Are we ever really talking about the same thing? Well, there is then in philosophy three theories of what we would call truth. I mentioned the Correspondence Theory, that we can talk about the Milky Way because we agree what the Milky Way is. Well, that’s one way of doing it. But there is a problem with that, which is that, remember the arbitrary sign thing, there’s actually no connection between those two words and anything that exists except, again, by common agreement. So some philosophers will argue that actually truth only works because of Coherence. That would be how these ideas work together. And we agree that’s true, and that’s true, and that’s true. They have to cohere in some way. And that’s how we build truth claims. Fine and good. And in some instances, that makes perfect sense. In others it doesn’t. And that’s where Pragmatic philosophy comes in, in which we simply say, you know what? Milky Way is Milky Way, because we can agree on that. Let’s just call it that until we call it something else. And let’s not worry about it actually being true in any way. So, three ideas of how this actually works. So Wittgenstein said, All philosophical “problems” are actually language games. Again, he doesn’t mean that we’re playing games. It means that when we get into a philosophical problem like what is the Milky Way, what we’re really doing is talking about the context of language.
We’re not really talking about anything in reality whatsoever. So then, back to my original claim here, God exists, and okay, is this statement “true?” Does the idea of God exist anywhere in the universe as a one-on-one Correlation, or does God exist only in some other form of Pragmatic form or a Coherence form? Is the statement then true or false? Can we say either one about it? All right. Well, all right. We all know that God exists is one of those big questions. So let’s think about something a little bit easier, such as the “Easter Bunny exists.” All right. Does the Easter Bunny exist? Hmm. We might immediately say, well, of course not. It’s a fantasy. It’s a fable. It’s something we tell kids. The Easter Bunny manifests in chocolate around Easter holidays. But other than that, the Easter Bunny doesn’t exist. Maybe you could say that, but you could also say, well, wait a minute, the Easter Bunny does exist because I’ve seen photos of the Easter Bunny. Here is the Easter Bunny and Superman. Oh, wait, do either of those exist? And you know, that is a good question. How do they exist? In what context do they exist? And then we have. Donald Trump with the Easter Bunny. Do either of them exist? If so, which one? Or if both, how do they exist and do they exist in different ways? So God exists? All right, let’s talk about that.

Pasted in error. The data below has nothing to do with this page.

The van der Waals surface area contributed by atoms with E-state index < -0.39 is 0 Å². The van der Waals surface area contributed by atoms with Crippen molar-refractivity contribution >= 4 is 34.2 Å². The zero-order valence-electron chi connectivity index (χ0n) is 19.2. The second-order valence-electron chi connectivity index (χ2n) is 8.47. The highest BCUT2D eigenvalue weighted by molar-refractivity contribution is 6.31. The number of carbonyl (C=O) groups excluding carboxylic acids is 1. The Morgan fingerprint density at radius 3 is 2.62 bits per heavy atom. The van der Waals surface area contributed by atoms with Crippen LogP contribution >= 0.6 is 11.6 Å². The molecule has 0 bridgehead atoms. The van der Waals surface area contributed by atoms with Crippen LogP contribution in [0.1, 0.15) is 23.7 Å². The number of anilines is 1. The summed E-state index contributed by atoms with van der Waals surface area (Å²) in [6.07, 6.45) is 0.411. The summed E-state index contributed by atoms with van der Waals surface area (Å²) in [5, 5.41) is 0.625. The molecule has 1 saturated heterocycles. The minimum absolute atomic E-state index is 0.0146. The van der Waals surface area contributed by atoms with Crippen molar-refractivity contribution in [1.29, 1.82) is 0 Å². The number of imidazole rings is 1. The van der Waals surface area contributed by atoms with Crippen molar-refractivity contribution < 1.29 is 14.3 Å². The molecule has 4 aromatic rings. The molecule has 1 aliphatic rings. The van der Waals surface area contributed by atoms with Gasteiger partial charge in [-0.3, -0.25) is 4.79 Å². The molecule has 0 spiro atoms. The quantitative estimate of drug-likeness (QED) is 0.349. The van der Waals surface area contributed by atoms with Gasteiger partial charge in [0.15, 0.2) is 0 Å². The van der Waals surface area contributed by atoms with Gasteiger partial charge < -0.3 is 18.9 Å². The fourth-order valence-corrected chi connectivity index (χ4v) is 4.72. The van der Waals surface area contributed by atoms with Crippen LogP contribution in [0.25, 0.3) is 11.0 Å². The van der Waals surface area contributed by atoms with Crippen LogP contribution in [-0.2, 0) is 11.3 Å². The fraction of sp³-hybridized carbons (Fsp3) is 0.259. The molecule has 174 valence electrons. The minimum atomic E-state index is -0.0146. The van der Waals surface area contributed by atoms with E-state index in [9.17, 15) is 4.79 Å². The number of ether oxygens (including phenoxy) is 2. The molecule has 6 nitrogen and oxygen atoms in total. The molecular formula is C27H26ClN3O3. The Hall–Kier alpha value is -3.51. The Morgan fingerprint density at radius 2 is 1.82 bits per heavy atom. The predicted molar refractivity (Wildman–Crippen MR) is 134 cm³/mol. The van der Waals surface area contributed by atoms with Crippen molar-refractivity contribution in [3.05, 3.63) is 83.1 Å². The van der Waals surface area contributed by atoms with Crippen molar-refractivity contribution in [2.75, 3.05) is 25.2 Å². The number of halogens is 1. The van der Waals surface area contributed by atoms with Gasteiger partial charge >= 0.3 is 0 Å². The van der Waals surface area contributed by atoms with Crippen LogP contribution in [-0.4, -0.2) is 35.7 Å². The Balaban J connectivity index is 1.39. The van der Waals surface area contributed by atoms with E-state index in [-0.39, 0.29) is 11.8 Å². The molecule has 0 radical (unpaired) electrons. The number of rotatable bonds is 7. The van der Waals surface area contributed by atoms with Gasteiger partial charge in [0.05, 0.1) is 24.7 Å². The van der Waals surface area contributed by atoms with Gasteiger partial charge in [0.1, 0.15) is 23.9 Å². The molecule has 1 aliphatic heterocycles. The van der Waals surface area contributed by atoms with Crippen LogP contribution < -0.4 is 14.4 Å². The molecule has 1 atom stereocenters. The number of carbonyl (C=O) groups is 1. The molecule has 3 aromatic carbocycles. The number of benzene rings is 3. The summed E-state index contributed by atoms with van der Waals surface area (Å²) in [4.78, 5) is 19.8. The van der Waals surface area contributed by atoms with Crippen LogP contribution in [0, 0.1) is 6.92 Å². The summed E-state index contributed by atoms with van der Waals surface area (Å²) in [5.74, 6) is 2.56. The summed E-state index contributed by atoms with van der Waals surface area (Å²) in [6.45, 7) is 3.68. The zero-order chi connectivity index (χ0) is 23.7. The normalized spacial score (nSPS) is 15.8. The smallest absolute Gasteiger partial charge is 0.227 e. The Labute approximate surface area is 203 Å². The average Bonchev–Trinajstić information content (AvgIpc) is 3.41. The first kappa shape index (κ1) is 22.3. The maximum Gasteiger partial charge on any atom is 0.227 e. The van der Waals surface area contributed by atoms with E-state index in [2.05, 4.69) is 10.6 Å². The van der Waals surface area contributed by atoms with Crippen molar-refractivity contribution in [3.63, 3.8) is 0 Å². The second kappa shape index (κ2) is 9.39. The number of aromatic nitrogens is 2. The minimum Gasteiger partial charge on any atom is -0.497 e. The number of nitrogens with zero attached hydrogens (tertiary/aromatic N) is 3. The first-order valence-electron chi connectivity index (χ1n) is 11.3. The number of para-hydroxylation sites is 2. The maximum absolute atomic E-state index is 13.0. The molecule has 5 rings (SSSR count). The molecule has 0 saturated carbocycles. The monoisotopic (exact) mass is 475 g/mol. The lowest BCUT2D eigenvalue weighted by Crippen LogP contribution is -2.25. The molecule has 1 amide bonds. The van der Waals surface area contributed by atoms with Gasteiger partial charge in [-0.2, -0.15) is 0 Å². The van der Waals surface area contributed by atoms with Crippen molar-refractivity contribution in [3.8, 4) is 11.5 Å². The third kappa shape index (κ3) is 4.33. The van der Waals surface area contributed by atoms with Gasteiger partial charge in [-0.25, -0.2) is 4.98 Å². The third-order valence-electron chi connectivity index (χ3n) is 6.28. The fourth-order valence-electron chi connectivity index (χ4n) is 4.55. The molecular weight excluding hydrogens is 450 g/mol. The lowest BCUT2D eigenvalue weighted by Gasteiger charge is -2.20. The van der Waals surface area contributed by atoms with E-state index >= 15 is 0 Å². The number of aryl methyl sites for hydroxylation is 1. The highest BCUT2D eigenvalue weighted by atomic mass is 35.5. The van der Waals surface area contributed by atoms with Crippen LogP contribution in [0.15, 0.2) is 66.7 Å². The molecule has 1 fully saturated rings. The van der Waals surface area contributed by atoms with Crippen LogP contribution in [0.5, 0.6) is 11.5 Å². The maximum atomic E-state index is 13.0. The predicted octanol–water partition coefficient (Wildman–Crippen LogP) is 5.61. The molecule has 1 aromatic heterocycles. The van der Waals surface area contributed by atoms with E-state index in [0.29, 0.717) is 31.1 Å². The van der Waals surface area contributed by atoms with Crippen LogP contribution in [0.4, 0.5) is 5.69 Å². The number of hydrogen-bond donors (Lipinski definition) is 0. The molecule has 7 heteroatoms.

The Easter Bunny exists. All right. Let’s talk about that. Are they different language games? Do they have different context?, is what Wittgenstein would ask us about that? Actually, there is a very good book by Eric Kaplan that is called: Does Santa Exist?, a Philosophical Investigation. You see that the creator of The Simpsons says the funniest book of philosophy since, well, ever, not a bad recommendation. So Kaplan, who is not a philosopher, but does a pretty good job at it, says, does Santa exist, the same question as does the Easter Bunny exist? And what he will get at in the book, if you’re interested, is it’s actually the same question as does God exist? But how do we get there? Well, let’s look at this is a pipe and “ceci n’est pas une pipe,” this is not a pipe. Actually, both statements are true and false at the same time, because of the context. I can’t put any tobacco in either of those pipes and smoke it. Therefore, if that is my definition of pipe, sorry, neither of these are pipes. But if I think that a representation of a pipe is a pipe in some context, in some language games, then both of these statements can be true at the same time.
That’s what Wittgenstein really got at finally and it really revolutionized the way we think about language. But he died in the mid 20th century, and we have gone on in terms of neuroscience, etc., and certainly in linguistics as well. But he remains important because he asked these very fundamental questions and came up with some very interesting ideas. So that’s something to think about. And next week, we’ll also be meeting live on Tuesday and Thursday. And next week, I do want to talk a little bit about neural pathways, the saying being that when you fire together, you’re wired together. That’s how habits develop or they don’t. It’s way language develops or it doesn’t. We have to figure that out. But we’ll go from a very early 20th century idea of how language works to the newer examination of how we now think the brain works. And we’ll see if there is any Coherence or at least Pragmatic truth between those two things. Thanks a lot for listening this week. Our overall theme for this merry month of May is Story at First Unitarian Society, looking at various aspects of story as the month goes on. So join us at 10:30 Central Time on Sunday morning and we will be talking about Story. Thanks a lot. And I’ll see you live here next week on Tuesday morning. Thank you.